Multiple sclerosis

  • Alternative Names

    MS; Demyelinating disease


    Symptoms

    Symptoms vary, because the location and severity of each attack can be different. Episodes can last for days, weeks, or months. These episodes alternate with periods of reduced or no symptoms (remissions).

    Fever, hot baths, sun exposure, and stress can trigger or worsen attacks.

    It is common for the disease to return (relapse). However, the disease may continue to get worse without periods of remission.

    Because nerves in any part of the brain or spinal cord may be damaged, patients with multiple sclerosis can have symptoms in many parts of the body.

    Muscle symptoms:

    • Loss of balance
    • Muscle spasms
    • Numbness or abnormal sensation in any area
    • Problems moving arms or legs
    • Problems walking
    • Problems with coordination and making small movements
    • Tremor in one or more arms or legs
    • Weakness in one or more arms or legs

    Bowel and bladder symptoms:

    • Constipation and stool leakage
    • Difficulty beginning to urinate
    • Frequent need to urinate
    • Strong urge to urinate
    • Urine leakage (incontinence)

    Eye symptoms:

    • Double vision
    • Eye discomfort
    • Uncontrollable rapid eye movements
    • Vision loss (usually affects one eye at a time)

    Numbness, tingling, or pain

    • Facial pain
    • Painful muscle spasms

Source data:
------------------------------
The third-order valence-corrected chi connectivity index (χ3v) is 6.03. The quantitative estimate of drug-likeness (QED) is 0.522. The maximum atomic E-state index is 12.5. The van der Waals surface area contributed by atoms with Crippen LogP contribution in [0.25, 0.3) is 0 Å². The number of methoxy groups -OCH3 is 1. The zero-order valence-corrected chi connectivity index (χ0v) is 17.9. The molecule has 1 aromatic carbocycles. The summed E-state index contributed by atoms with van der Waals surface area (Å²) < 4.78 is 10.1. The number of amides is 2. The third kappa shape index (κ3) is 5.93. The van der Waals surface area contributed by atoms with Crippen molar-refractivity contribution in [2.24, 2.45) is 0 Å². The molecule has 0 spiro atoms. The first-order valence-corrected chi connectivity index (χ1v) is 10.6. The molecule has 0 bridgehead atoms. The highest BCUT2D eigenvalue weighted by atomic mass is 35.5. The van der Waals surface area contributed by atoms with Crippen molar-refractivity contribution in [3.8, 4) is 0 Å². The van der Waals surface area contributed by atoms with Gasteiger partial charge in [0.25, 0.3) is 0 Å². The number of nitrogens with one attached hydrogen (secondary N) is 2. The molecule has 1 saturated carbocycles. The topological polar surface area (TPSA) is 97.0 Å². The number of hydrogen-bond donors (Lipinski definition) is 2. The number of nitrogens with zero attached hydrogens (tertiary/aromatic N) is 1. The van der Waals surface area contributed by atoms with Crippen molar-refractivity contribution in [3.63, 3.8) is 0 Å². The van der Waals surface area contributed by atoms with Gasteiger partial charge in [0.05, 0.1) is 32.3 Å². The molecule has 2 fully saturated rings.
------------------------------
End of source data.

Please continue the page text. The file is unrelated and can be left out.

• Tingling, crawling, or burning feeling in the arms and legs

    Other brain and nerve symptoms:

    • Decreased attention span, poor judgment, and memory loss
    • Difficulty reasoning and solving problems
    • Depression or feelings of sadness
    • Dizziness and balance problems
    • Hearing loss

    Sexual symptoms:

    • Problems with erections
    • Problems with vaginal lubrication

    Speech and swallowing symptoms:

    • Slurred or difficult-to-understand speech
    • Trouble chewing and swallowing

    Fatigue is a common and bothersome symptoms as MS progresses. It is often worse in the late afternoon.


    Signs and tests

    Symptoms of MS may mimic those of many other nervous system disorders. The disease is diagnosed by ruling out other conditions.

    People who have a form of MS called relapsing-remitting may have a history of at least two attacks, separated by a period of reduced or no symptoms.

    The health care provider may suspect MS if there are decreases in the function of two different parts of the central nervous system (such as abnormal reflexes) at two different times.

    A neurological exam may show reduced nerve function in one area of the body, or spread over many parts of the body. This may include:

    • Abnormal nerve reflexes
    • Decreased ability to move a part of the body
    • Decreased or abnormal sensation
    • Other loss of nervous system functions

    An eye examination may show:

    • Abnormal pupil responses
    • Changes in the visual fields or eye movements
    • Decreased visual acuity
    • Problems with the inside parts of the eye
    • Rapid eye movements triggered when the eye moves

    Tests to diagnose multiple sclerosis include:

    • Lumbar puncture (spinal tap) for cerebrospinal fluid tests, including CSF oligoclonal banding
    • MRI scan of the brain and MRI scan of the spine are important to help diagnose and follow MS
    • Nerve function study (evoked potential test)